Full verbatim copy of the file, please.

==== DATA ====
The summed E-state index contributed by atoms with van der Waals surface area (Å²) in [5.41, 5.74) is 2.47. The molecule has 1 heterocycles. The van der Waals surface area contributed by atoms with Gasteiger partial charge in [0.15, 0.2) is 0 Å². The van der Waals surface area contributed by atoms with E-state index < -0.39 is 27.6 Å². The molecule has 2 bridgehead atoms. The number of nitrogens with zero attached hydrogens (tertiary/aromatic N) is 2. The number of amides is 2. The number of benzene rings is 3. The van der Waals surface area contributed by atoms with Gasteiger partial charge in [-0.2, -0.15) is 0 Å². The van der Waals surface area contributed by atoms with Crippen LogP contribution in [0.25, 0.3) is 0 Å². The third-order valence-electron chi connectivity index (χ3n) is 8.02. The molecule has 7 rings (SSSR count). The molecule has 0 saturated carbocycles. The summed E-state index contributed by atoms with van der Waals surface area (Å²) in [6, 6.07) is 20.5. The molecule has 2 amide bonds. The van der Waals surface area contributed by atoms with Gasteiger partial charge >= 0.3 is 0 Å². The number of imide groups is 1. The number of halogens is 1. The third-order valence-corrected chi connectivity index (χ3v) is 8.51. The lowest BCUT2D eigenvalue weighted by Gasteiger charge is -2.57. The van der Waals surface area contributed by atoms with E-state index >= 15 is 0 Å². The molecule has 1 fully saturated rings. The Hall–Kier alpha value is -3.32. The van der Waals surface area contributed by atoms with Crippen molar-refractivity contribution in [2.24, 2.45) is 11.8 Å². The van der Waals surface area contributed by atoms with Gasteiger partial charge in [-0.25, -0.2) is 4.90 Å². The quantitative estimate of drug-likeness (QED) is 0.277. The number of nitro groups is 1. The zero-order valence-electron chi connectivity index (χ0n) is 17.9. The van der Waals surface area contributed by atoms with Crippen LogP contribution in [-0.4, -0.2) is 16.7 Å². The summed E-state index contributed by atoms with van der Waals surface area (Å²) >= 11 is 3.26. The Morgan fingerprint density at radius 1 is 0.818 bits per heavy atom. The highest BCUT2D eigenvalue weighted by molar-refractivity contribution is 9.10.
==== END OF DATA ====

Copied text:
The summed E-state index contributed by atoms with van der Waals surface area (Å²) in [5.41, 5.74) is 2.47. The molecule has 1 heterocycles. The van der Waals surface area contributed by atoms with Gasteiger partial charge in [0.15, 0.2) is 0 Å². The van der Waals surface area contributed by atoms with E-state index < -0.39 is 27.6 Å². The molecule has 2 bridgehead atoms. The number of nitrogens with zero attached hydrogens (tertiary/aromatic N) is 2. The number of amides is 2. The number of benzene rings is 3. The van der Waals surface area contributed by atoms with Gasteiger partial charge in [-0.2, -0.15) is 0 Å². The van der Waals surface area contributed by atoms with Crippen LogP contribution in [0.25, 0.3) is 0 Å². The third-order valence-electron chi connectivity index (χ3n) is 8.02. The molecule has 7 rings (SSSR count). The molecule has 0 saturated carbocycles. The summed E-state index contributed by atoms with van der Waals surface area (Å²) in [6, 6.07) is 20.5. The molecule has 2 amide bonds. The van der Waals surface area contributed by atoms with Gasteiger partial charge >= 0.3 is 0 Å². The number of imide groups is 1. The number of halogens is 1. The third-order valence-corrected chi connectivity index (χ3v) is 8.51. The lowest BCUT2D eigenvalue weighted by Gasteiger charge is -2.57. The van der Waals surface area contributed by atoms with E-state index >= 15 is 0 Å². The molecule has 1 fully saturated rings. The Hall–Kier alpha value is -3.32. The van der Waals surface area contributed by atoms with Crippen molar-refractivity contribution in [2.24, 2.45) is 11.8 Å². The van der Waals surface area contributed by atoms with Gasteiger partial charge in [-0.25, -0.2) is 4.90 Å². The quantitative estimate of drug-likeness (QED) is 0.277. The number of nitro groups is 1. The zero-order valence-electron chi connectivity index (χ0n) is 17.9. The van der Waals surface area contributed by atoms with Crippen LogP contribution in [-0.4, -0.2) is 16.7 Å². The summed E-state index contributed by atoms with van der Waals surface area (Å²) >= 11 is 3.26. The Morgan fingerprint density at radius 1 is 0.818 bits per heavy atom. The highest BCUT2D eigenvalue weighted by molar-refractivity contribution is 9.10.